No one in Erik Kessels' latest book has a face. They have arms, sure; legs too -- but absolutely no recognizable facial features. In Almost Every Picture 14 is a work consisting almost entirely of scans of Polaroid pictures, ones that have huge circular holes punched right through their centers. The images are the handiwork of a commercial photographer who worked on the beaches of Portugal in the s. These were later discovered, and stored, by designer Toon Michiels who went on to collaborate with Kessels on the book.
How people see the world’s biggest cities, through amateur sketches
Photos: Men's City Amateur Golf Tournament | The Gazette
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See Forgotten Amateur Photos Made into Art
When you hear Boise what comes to mind? Some cities have one highly distinct image associated with them, like gondoliers in Venice. Others can be a bit more complex, like New York.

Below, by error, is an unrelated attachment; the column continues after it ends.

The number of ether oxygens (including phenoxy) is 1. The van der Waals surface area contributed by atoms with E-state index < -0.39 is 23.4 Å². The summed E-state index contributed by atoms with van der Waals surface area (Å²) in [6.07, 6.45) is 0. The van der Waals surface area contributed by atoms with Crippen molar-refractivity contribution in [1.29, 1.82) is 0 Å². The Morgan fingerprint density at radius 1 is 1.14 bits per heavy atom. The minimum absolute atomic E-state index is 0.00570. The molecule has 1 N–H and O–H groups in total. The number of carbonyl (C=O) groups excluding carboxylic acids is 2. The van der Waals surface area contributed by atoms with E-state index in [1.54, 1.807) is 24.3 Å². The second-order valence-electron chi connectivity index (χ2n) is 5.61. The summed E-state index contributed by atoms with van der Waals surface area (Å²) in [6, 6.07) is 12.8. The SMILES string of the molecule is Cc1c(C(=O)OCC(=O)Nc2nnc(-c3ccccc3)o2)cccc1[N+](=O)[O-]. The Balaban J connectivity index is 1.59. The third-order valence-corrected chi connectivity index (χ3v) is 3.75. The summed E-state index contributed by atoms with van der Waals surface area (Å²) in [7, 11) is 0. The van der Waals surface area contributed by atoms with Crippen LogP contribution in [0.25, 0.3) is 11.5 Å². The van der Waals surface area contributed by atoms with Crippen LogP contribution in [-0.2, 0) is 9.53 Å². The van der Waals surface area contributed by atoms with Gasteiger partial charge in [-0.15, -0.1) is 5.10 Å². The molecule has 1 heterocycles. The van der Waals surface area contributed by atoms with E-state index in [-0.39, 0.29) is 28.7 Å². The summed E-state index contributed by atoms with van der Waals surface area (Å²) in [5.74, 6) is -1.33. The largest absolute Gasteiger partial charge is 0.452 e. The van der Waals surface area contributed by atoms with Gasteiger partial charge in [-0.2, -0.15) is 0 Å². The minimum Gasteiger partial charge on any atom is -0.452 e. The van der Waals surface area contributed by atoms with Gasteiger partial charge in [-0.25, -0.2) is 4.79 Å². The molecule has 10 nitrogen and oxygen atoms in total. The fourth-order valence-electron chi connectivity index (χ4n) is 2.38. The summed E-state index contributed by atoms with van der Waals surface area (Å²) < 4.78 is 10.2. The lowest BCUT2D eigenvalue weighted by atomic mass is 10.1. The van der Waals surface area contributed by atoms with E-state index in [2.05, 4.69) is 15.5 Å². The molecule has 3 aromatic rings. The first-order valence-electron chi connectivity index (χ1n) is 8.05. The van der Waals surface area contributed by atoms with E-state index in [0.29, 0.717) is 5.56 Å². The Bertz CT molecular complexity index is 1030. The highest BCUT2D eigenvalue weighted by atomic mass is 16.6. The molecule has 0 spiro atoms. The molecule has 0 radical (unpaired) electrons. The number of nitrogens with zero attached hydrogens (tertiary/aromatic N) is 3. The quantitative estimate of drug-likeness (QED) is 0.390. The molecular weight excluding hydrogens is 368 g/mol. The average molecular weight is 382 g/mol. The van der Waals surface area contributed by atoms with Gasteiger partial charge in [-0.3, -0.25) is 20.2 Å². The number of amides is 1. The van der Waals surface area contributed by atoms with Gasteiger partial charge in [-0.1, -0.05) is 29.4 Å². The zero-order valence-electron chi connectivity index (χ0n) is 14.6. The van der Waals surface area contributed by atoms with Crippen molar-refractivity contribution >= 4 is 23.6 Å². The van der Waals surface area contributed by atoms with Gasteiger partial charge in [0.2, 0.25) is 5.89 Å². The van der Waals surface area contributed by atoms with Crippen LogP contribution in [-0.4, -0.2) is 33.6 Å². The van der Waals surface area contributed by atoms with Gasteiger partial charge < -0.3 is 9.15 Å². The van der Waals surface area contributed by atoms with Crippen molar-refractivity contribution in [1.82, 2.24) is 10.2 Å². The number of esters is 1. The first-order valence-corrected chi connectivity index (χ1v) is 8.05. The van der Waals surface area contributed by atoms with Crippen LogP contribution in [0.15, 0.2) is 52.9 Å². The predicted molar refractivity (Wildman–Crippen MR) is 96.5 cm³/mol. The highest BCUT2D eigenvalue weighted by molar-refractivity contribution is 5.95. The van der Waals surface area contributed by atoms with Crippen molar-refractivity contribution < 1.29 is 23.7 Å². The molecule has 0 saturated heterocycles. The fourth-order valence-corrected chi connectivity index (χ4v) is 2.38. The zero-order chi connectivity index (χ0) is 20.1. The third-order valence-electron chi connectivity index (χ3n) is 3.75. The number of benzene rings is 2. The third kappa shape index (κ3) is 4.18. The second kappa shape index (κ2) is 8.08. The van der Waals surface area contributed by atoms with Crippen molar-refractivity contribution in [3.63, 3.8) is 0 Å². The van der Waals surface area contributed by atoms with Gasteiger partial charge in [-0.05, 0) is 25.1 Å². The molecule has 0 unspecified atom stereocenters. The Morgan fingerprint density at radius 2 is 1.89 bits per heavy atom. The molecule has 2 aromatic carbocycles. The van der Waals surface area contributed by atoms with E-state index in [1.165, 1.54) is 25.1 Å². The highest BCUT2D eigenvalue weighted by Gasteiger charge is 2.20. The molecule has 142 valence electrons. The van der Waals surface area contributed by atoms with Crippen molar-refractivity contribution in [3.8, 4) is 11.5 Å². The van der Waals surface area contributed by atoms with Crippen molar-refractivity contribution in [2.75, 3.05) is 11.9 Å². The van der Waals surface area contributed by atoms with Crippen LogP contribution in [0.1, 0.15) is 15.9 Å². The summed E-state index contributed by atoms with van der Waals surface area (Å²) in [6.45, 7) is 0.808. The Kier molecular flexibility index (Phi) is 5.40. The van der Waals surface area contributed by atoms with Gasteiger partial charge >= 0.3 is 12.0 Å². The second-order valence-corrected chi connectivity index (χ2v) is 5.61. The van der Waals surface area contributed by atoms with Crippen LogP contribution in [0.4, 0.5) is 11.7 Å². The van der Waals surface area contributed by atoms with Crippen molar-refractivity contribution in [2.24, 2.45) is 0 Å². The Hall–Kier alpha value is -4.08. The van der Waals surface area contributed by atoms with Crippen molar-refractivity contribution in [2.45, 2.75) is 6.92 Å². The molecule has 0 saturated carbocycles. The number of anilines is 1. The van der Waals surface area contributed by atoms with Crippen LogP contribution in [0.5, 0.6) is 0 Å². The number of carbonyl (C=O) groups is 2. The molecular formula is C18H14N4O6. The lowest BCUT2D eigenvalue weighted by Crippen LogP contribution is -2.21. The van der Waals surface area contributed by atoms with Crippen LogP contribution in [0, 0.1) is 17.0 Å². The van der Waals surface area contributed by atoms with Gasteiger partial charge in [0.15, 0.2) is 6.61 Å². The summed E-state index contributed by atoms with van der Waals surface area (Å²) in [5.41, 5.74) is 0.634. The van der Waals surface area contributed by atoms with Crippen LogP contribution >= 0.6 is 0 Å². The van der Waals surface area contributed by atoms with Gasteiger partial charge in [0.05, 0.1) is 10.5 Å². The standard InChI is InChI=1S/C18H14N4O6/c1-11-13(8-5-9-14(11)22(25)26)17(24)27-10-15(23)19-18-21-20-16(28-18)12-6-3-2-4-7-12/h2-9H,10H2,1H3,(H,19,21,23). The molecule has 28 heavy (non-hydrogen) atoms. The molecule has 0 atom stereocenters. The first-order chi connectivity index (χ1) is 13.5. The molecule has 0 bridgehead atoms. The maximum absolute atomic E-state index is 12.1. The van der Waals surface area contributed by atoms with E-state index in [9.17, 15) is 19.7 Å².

Bottom-up Turned Inside Out. Rather than a political vision of how life in cities ought to be organized, contemporary planning resembles a managerial task that coordinates flows of money, materials, people, and information. Paradoxically, this increasing centralization of power is accompanied by a rhetoric of citizen empowerment. The City as Advertising. The urban image today is the product of a complicated relationship between the specific characters of local environments and the global imaginary of the market, in which the former reshape the latter and not the other way around.